It is a mistake to think that your marriage is fine merely because you and your spouse don’t argue or fight at all. Many marriages quietly die a slow and silent death because important matters never get addressed. Spouses, in an effort to “keep the peace,” simply zip their lips through the years. Resentments, boredom, unspoken desires fester under a calm exterior. Parents believed that they should never argue in front of the children so imagine the surprise of many offspring to learn that their seemingly content parents were separating.
Couples with zero differences might have little passion. No fighting might be good, but no fire is not so good either. I have to admit, my husband and I are pretty passionate people. We love with all of our hearts, and our fights seemed to be just as emotionally charged. The older we get, the less we fight (in fact, we rarely fight anymore) and we attribute much of our earlier marital strife to youth and immaturity. But through the years, we weren’t ones to keep quiet about our discontent. We argued loud and hard. One would think that we should have divorced long ago, but with each fight, we learned something about ourselves, each other and what love really meant. We were fighting the good fight.
A good fight…
*involves effective communication. Even though the volume was high and the tone was heated, the words and statements we exchanged conveyed valid thoughts and feelings. No empty accusations or unproductive blaming.
*is not vicious. We didn’t sling sharp words just to wound. Sometimes, we were hurt by what the other person really felt but the hurt was not intentional.
*stays on topic. We didn’t bring up old, unresolved arguments no matter how tempting it was.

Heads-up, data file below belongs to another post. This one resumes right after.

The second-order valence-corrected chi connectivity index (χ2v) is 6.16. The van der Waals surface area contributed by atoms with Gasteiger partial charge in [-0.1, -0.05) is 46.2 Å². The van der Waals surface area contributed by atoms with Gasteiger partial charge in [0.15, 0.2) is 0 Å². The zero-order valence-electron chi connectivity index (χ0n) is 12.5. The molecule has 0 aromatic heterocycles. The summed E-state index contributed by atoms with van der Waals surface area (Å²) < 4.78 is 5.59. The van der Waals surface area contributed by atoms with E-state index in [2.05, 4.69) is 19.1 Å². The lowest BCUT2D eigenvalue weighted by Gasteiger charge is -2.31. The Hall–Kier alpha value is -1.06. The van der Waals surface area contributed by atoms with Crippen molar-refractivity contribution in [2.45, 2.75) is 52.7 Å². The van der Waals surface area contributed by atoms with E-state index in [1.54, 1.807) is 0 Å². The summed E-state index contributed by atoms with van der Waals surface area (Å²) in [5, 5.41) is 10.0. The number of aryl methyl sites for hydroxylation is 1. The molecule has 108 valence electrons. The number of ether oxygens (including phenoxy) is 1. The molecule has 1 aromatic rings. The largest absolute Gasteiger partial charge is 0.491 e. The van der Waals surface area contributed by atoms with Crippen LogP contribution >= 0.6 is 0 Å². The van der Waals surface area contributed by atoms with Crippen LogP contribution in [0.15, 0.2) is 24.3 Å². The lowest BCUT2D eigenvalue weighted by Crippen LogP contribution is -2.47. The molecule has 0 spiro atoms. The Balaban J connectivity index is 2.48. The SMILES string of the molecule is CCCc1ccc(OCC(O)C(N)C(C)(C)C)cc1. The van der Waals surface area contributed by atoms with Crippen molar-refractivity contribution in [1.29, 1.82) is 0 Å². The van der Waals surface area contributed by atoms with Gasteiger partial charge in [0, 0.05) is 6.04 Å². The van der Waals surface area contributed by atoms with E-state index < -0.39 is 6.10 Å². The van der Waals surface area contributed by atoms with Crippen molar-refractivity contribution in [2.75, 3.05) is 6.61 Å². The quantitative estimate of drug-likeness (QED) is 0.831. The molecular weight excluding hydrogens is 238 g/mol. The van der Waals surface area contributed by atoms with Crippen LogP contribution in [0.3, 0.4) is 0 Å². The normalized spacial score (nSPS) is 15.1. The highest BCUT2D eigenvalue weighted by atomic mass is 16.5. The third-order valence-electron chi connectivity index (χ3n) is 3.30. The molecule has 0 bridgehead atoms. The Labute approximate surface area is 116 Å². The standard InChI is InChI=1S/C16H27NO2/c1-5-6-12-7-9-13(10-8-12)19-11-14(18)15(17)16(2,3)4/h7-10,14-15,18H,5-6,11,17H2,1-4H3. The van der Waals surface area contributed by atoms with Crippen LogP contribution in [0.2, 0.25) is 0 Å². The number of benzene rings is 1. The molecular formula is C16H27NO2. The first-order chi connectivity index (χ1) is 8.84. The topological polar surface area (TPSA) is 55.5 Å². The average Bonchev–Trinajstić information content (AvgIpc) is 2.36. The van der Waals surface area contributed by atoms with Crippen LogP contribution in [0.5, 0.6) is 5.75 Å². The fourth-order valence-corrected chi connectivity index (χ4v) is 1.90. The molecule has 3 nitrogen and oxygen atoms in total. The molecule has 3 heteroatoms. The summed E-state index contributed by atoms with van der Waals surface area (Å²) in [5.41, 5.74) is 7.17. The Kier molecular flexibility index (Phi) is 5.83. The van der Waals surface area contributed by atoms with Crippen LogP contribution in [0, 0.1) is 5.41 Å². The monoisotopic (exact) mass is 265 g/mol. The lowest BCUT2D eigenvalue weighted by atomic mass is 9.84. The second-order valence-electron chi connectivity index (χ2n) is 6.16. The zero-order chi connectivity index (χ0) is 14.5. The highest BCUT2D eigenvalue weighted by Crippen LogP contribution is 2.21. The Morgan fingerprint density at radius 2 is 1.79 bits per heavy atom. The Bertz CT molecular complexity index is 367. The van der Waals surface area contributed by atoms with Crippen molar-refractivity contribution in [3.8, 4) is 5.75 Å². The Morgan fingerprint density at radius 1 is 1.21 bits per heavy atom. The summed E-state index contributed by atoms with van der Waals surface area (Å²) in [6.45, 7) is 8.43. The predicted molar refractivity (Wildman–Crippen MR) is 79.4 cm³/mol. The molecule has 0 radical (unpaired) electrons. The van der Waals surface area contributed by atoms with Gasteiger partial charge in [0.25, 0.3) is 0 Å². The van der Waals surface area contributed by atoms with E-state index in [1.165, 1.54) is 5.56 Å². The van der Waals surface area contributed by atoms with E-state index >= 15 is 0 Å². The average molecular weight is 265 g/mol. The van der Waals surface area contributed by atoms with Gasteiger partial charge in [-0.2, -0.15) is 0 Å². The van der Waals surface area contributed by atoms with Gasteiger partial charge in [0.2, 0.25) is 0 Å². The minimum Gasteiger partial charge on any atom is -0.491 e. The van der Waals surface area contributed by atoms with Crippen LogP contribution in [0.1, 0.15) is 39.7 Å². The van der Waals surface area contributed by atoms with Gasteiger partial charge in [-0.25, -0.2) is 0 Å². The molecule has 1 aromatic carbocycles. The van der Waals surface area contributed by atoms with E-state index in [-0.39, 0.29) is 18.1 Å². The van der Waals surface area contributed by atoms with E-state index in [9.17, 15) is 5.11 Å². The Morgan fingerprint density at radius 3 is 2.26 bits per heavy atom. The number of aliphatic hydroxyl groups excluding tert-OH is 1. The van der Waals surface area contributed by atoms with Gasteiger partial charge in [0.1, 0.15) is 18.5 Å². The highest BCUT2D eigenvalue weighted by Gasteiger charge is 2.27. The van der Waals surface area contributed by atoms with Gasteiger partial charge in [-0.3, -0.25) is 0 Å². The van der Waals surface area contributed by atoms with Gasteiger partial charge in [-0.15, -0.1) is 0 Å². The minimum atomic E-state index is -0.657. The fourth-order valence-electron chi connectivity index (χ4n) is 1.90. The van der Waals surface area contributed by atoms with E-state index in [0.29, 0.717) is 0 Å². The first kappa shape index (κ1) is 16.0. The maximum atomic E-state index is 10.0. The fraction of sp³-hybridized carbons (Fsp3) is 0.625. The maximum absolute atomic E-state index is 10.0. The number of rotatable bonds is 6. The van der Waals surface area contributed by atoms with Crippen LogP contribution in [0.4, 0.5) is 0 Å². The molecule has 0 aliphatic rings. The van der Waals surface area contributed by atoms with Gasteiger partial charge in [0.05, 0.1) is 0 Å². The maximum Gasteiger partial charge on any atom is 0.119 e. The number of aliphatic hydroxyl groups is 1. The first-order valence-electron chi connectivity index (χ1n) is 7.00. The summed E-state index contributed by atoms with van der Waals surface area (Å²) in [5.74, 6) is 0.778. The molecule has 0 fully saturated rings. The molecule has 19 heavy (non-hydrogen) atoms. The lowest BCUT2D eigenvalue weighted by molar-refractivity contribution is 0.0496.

*resolves a problem to mutual benefit or mutual agreement. The issue at hand was settled.
*ends with new understanding of yourselves and each other. We discovered something about our pasts or our inner selves that drove us to behave the way we did. We took the opportunity to grow as individuals and as a couple. Can I learn to see through his eyes? What virtues can we gain or practice? Patience? Forgiveness? Acceptance? Can I be less self-centered here?
*results in you both realizing that you’re very much in love still. After the fight, we were emotionally drained but relieved to find that the angry feelings passed and we still felt good about falling into each others’ arms once again. We were appreciative that fighting didn’t destroy our love.
The bad fight…
*damages your feelings towards each other and has a lasting corrosive effect. Words can wound and the worse, they’re not easily forgotten. You can apologize but words can’t be “taken back.”
*attempts to even the score from past fights. Not a good idea to rehash all the unresolved or unpleasant times. Stick to the current topic.
*does not resolve anything but simply takes a hiatus and can restart again at any given time.
There are better ways of communicating and settling disputes in your marriage other than fighting. But it happens. When it does, try your best to make it a good fight. Come through it with new understanding and deeper appreciation for each other. And don’t forget to kiss and make up.